Bad Stories are Only the Beginning!

D&D Ideas -- Nightmares
D&D Ideas -- Lairs

Writers and Game Masters have a ton of things in common. A writer’s main goal is to tell a good story to entertain their target audience and sell a profitable amount of their work. A GM’s goal is to facilitate fun through a good story and entertain their own target audience — the players. Because of these similarities, GMs can learn a lot from studying good storytelling tactics. In this week’s RPGtube video, I discuss my top five tips for GMs, as coming from the perspective of a writer.

Ask ‘where?’

By analyzing the stories we experience through books, television, movies, and so forth, we as GMs can learn what works, what doesn’t, and why.

Have you ever left the theater feeling underwhelmed? What about the last chapter of that otherwise great book? You know the television show that gets you screaming, “What the hell!” at it repeatedly? I think we’ve all been there. However, experiencing unsatisfying stories  isn’t a lost cause, at least not for us GMs.

When we experience unsatisfying stories, we should ask ourselves, “Where did that go wrong?”

By asking ourselves what went wrong, we learn about storytelling and grow as storytellers. We begin to understand the nuances of our taste and enjoyment of entertainment. Once we gain that fundamental knowledge, then we can ask ourselves a very important question.

Ask ‘why?’

Once we understand where a story went wrong, we can then ask, “Why did it go wrong?”

Sometimes, these two answers are very closely related, but that isn’t always the case. There are some times when the why is something behind the scenes, possibly related to interpersonal drama, financial constraints, or any number of other factors. Sometimes, these circumstances are unavoidable. In those cases, there isn’t a means to really help the problem.

However,for others the bad turn is a result of poor plotting, poor worldbuilding, or poor character development. It’s these stories that could have been salvaged, and I think as storytellers, that’s a big reason these stories frustrate us the most.

Ask ‘how?’

Once we understand where a story went wrong and why, we can then ask the oh-so-important question, “How would I fix it?”

I cannot count the number of times I’ve sat among my friends and we’ve dissected how to fix stories that just got it wrong, in our opinions. It’s true you could argue these discussions are an exercise in futility, but I think as GMs we have a rare opportunity to set things right, though maybe not necessarily in the context of the current work as it stands.

RPG storytelling
In Baldur’s Gate: Descent into Avernus, D&D adventurers will be part of a story that takes them from the mean streets of the Forgotten Realms to the meaner streets of the Nine Hells! [Image courtesy Wizards of the Coast]

Shamelessly steal and salvage, like the lizardfolk!

When stories go awry and you understand where and why, plus how you could fix them, you take the first steps toward salvaging the story through retelling.

Here’s the thing: as GMs, we tell cooperative stories through our games, and because we’re not profiting off them, there’s nothing that says you can’t shamelessly rip off some of those stories you know that could’ve been epic, if only…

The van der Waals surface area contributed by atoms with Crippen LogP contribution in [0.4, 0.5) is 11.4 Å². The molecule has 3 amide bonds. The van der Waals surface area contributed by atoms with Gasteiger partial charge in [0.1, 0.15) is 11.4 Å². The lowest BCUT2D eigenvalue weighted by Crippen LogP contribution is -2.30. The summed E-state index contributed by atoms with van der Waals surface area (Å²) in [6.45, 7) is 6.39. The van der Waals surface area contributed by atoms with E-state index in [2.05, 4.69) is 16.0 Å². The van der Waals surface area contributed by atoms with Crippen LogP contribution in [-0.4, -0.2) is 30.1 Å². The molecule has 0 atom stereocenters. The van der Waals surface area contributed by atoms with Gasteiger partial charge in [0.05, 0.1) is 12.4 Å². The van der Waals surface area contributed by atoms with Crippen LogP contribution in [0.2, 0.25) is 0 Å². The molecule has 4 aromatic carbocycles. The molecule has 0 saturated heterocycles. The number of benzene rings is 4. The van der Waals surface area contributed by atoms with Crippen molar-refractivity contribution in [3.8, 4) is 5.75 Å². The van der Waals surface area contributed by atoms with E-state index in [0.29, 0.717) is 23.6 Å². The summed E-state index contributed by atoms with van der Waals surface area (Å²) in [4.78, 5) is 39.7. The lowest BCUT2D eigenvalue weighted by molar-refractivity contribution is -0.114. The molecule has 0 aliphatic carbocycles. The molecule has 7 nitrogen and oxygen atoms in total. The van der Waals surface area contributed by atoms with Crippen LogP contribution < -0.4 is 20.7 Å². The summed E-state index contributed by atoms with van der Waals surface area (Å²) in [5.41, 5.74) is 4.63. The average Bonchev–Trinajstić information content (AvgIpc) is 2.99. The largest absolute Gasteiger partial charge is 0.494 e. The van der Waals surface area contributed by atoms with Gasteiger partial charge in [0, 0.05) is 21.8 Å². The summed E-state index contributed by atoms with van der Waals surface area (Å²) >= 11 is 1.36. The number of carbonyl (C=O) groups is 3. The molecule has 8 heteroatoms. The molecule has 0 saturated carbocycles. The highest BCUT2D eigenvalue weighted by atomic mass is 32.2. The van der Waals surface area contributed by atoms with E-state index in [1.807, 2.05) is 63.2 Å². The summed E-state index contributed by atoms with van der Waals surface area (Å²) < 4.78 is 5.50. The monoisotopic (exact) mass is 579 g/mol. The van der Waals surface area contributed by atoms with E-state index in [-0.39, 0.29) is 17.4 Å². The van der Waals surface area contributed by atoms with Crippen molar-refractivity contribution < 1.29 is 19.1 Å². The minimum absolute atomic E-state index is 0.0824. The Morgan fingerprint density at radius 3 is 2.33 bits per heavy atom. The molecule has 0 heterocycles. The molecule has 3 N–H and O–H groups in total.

Take the answers to the aforementioned questions and then adapt the story you want to retell into your current RPG setting. In fact, there’s nothing that says you can’t just play your RPG using the story’s original setting as a basis, provided you have the means to either run it or develop it.

If you adapt the story into your current campaign setting, and it differs from the original setting of the story, it’s entirely possible your gaming group won’t even realize what you’re doing until after the story is finished. This will add layers to your players’ enjoyment, and it will likely foster growth for you as a GM.

So, next time you experience a story that leaves you unsatisfied, take a step back, ask where, why, and how, then salvage your favorite parts and retool them into something truly epic!

Have you ever adapted elements from a story and made something great?

Let us know in the comments! If you liked the video here, please subscribe to my YouTube channel, where I post new content for writers every Tuesday and new content for gamers every Thursday!

Hopefully next time you see a story crash and burn, you can try to pick up the pieces and make something even better!

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Follow Steven Partridge:
Steven Partridge is an aspiring author and experienced tabletop gamer. As a child, he dreamed of growing up to be a dinosaur, but as with many children, his childhood dreams were dashed when the rules of reality set in. However, our valiant Steven never allowed this to sway his ambition. He simply... adjusted it to fit more realistic aspirations. Thus, he blossomed into a full-fledged nerd with a passion for the fantasy genre. When he's not working on his debut novel or filming YouTube videos, Steven can be found lap swimming, cooking up some pescatarian cuisine, or playing D&D with his friends. He works in the mental health field and enjoys sharing conversations about diversity, especially as it relates to his own place within the Queer community.

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